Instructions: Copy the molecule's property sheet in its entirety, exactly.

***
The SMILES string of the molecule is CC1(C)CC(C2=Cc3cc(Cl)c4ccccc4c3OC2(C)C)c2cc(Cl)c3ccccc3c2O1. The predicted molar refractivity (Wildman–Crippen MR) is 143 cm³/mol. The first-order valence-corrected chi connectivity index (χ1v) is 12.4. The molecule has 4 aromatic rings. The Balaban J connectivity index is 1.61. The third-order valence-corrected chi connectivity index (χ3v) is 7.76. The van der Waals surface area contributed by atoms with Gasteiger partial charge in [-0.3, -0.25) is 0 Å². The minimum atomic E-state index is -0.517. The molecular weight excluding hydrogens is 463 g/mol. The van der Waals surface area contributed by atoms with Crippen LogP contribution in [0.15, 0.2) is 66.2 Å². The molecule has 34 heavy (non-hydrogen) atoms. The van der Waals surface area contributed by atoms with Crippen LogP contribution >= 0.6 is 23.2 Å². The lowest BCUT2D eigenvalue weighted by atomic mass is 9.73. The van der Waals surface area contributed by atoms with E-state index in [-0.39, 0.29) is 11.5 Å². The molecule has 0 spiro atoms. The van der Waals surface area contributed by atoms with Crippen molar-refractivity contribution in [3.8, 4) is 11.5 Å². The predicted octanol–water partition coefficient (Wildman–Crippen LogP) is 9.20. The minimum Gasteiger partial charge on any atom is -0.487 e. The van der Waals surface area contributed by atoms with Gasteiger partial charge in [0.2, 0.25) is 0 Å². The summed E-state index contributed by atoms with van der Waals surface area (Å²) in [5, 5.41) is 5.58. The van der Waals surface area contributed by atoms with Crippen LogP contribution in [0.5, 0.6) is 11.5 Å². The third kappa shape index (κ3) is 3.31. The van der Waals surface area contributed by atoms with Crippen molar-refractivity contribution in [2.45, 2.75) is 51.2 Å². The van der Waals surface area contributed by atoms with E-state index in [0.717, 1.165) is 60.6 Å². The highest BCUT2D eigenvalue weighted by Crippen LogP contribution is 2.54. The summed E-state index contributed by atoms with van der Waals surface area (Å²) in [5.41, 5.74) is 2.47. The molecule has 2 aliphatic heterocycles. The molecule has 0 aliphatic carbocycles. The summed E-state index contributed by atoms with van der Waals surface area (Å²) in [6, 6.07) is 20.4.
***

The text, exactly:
The SMILES string of the molecule is CC1(C)CC(C2=Cc3cc(Cl)c4ccccc4c3OC2(C)C)c2cc(Cl)c3ccccc3c2O1. The predicted molar refractivity (Wildman–Crippen MR) is 143 cm³/mol. The first-order valence-corrected chi connectivity index (χ1v) is 12.4. The molecule has 4 aromatic rings. The Balaban J connectivity index is 1.61. The third-order valence-corrected chi connectivity index (χ3v) is 7.76. The van der Waals surface area contributed by atoms with Gasteiger partial charge in [-0.3, -0.25) is 0 Å². The minimum atomic E-state index is -0.517. The molecular weight excluding hydrogens is 463 g/mol. The van der Waals surface area contributed by atoms with Crippen LogP contribution in [0.15, 0.2) is 66.2 Å². The molecule has 34 heavy (non-hydrogen) atoms. The van der Waals surface area contributed by atoms with Crippen LogP contribution >= 0.6 is 23.2 Å². The lowest BCUT2D eigenvalue weighted by atomic mass is 9.73. The van der Waals surface area contributed by atoms with E-state index in [-0.39, 0.29) is 11.5 Å². The molecule has 0 spiro atoms. The van der Waals surface area contributed by atoms with Crippen molar-refractivity contribution in [3.8, 4) is 11.5 Å². The predicted octanol–water partition coefficient (Wildman–Crippen LogP) is 9.20. The minimum Gasteiger partial charge on any atom is -0.487 e. The van der Waals surface area contributed by atoms with Gasteiger partial charge in [0.2, 0.25) is 0 Å². The summed E-state index contributed by atoms with van der Waals surface area (Å²) in [5, 5.41) is 5.58. The van der Waals surface area contributed by atoms with Crippen LogP contribution in [0.5, 0.6) is 11.5 Å². The third kappa shape index (κ3) is 3.31. The van der Waals surface area contributed by atoms with Crippen molar-refractivity contribution in [2.45, 2.75) is 51.2 Å². The van der Waals surface area contributed by atoms with E-state index in [0.717, 1.165) is 60.6 Å². The highest BCUT2D eigenvalue weighted by Crippen LogP contribution is 2.54. The summed E-state index contributed by atoms with van der Waals surface area (Å²) in [5.41, 5.74) is 2.47. The molecule has 2 aliphatic heterocycles. The molecule has 0 aliphatic carbocycles. The summed E-state index contributed by atoms with van der Waals surface area (Å²) in [6, 6.07) is 20.4.